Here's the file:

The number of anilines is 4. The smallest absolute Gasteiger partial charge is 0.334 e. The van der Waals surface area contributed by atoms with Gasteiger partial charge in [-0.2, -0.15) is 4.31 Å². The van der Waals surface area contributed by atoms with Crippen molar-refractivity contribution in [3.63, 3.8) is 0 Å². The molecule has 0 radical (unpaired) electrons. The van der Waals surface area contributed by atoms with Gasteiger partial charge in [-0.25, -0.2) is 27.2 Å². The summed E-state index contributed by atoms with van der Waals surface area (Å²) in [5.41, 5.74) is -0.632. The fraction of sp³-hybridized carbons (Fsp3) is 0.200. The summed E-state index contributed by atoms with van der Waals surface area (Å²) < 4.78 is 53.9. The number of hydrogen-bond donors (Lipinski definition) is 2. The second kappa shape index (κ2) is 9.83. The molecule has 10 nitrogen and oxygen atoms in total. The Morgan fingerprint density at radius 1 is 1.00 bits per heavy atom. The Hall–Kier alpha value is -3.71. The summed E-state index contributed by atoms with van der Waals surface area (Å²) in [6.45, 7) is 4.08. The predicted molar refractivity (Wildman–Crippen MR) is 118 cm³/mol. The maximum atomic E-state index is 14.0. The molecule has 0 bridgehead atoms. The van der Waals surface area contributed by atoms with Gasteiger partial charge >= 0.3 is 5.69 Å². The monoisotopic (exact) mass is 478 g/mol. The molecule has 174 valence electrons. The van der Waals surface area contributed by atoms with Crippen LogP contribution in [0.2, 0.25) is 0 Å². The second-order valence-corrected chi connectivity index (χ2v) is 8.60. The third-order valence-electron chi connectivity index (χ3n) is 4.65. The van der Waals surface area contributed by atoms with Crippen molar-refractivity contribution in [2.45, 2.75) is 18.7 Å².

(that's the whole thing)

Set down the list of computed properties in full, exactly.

The number of anilines is 4. The smallest absolute Gasteiger partial charge is 0.334 e. The van der Waals surface area contributed by atoms with Gasteiger partial charge in [-0.2, -0.15) is 4.31 Å². The van der Waals surface area contributed by atoms with Crippen molar-refractivity contribution in [3.63, 3.8) is 0 Å². The molecule has 0 radical (unpaired) electrons. The van der Waals surface area contributed by atoms with Gasteiger partial charge in [-0.25, -0.2) is 27.2 Å². The summed E-state index contributed by atoms with van der Waals surface area (Å²) in [5.41, 5.74) is -0.632. The fraction of sp³-hybridized carbons (Fsp3) is 0.200. The summed E-state index contributed by atoms with van der Waals surface area (Å²) < 4.78 is 53.9. The number of hydrogen-bond donors (Lipinski definition) is 2. The second kappa shape index (κ2) is 9.83. The molecule has 10 nitrogen and oxygen atoms in total. The Morgan fingerprint density at radius 1 is 1.00 bits per heavy atom. The Hall–Kier alpha value is -3.71. The summed E-state index contributed by atoms with van der Waals surface area (Å²) in [6.45, 7) is 4.08. The predicted molar refractivity (Wildman–Crippen MR) is 118 cm³/mol. The maximum atomic E-state index is 14.0. The molecule has 0 bridgehead atoms. The van der Waals surface area contributed by atoms with Gasteiger partial charge >= 0.3 is 5.69 Å². The monoisotopic (exact) mass is 478 g/mol. The molecule has 174 valence electrons. The van der Waals surface area contributed by atoms with Crippen LogP contribution in [0.2, 0.25) is 0 Å². The second-order valence-corrected chi connectivity index (χ2v) is 8.60. The third-order valence-electron chi connectivity index (χ3n) is 4.65. The van der Waals surface area contributed by atoms with Crippen molar-refractivity contribution in [2.45, 2.75) is 18.7 Å².